But the instructors aren’t left to their own devices. Lydia coaches them along the way, too. “We’re right there, as somebody is doing their teaching saying, ‘Oh, what about this? Did you think about that?’ or ‘Let’s explore that a little bit more.’ So it’s a really collaborative process where the educator can relax and just be themselves.”
Teaching the path first
A hurdle Filmmakers Academy has tackled successfully is helping students know what they need to learn.
“There’s so much content that a lot of people don’t know where to start. So what we did was we devised a pathway to make it easier for them,” Lydia says. “So, if you want to be a director, grip, or camera operator, we have a pathway. We have a grip and electric path, too. We have cinematography, post-production, editing, and coloring. We’ve tried to break it down to make it as easy as possible.”A lot of content and choices can overwhelm the audience. @FilmmakersAcad redesigned their site to create easy-to-navigate distinct pathways for directors, camera operators, post-production, etc. #OnlineCourses #ContentBusiness Click To Tweet
However, it hasn’t come easily. “We’ve learned a lot of lessons on the functionality of websites. And I’m very honest about mistakes that we have made in the past. What we had before was people were very lost; they weren’t sure where to start. There was too much choice. Our new platform has very simple navigation. It’s easy to use, and it makes sense to somebody that has just stumbled on it for the first time.”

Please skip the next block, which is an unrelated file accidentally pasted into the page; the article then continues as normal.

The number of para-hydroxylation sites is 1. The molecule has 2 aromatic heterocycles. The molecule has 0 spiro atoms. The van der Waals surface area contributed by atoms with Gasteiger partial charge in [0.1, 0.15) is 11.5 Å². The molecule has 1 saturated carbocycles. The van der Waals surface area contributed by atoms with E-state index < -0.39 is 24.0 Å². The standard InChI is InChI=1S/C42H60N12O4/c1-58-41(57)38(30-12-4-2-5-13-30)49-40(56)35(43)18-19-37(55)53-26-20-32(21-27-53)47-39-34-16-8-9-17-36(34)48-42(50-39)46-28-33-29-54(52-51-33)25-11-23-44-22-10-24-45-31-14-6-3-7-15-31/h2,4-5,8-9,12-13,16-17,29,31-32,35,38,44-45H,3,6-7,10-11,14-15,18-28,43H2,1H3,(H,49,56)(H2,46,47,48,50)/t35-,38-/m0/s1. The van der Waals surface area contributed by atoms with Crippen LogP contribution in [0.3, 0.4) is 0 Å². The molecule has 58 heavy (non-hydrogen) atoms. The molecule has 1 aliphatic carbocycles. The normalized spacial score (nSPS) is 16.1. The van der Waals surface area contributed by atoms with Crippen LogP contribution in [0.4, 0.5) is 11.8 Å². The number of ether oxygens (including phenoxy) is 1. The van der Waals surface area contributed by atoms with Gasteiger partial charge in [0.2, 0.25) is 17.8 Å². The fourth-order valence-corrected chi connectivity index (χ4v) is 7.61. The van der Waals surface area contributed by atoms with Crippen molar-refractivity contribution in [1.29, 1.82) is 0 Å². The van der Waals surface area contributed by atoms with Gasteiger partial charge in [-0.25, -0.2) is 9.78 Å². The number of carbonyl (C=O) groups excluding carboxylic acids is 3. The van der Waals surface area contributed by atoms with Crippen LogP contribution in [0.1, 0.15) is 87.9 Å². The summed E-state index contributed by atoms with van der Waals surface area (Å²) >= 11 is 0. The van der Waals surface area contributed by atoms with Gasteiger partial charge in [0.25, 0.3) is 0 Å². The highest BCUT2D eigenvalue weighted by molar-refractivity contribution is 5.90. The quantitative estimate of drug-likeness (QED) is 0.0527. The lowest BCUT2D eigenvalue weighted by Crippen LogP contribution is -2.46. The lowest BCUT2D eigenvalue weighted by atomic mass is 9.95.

Be willing to change
The primary constant at the business during the last 13 years has been change. Filmmakers Academy is the third and expected final iteration of her business model. “Initially, we niched down to just cinematography … It worked well, but then we get to a point where we could see other trends happening and realized we need to expand beyond cinematography and get newer and different audiences.”
So, they pivoted. “Being fearless and pivoting is so important in business. We were just going to make a new platform and not change the name. But at the 11th hour, we all realized that we had built something, and all of a sudden, the name (Hurlbut Academy) didn’t fit anymore.The rebrand for @FilmmakersAcad happened in the 11th hour when they listened to their intuition. The new name felt right. #Branding #CreatorEconomy Click To Tweet
“It was scary because doing a rebrand and a name could be very confusing to everybody. It was a moment of listening to our intuition and asking, `Does this feel right?’”
It did. So in November 2021, the Filmmakers Academy was born.
About the author
Kimmy Gustafson is a freelance writer with a passion for sharing stories of bravery. Her love for world traveling began when her family moved to Spain when she was 6 and since then, she has lived overseas extensively, visited six continents, and traveled to over 26 countries. She is fluent in Spanish and conversational in French. Currently, she is based on Maui and, when not writing or parenting, she can be found kiteboarding, hiking, or cooking.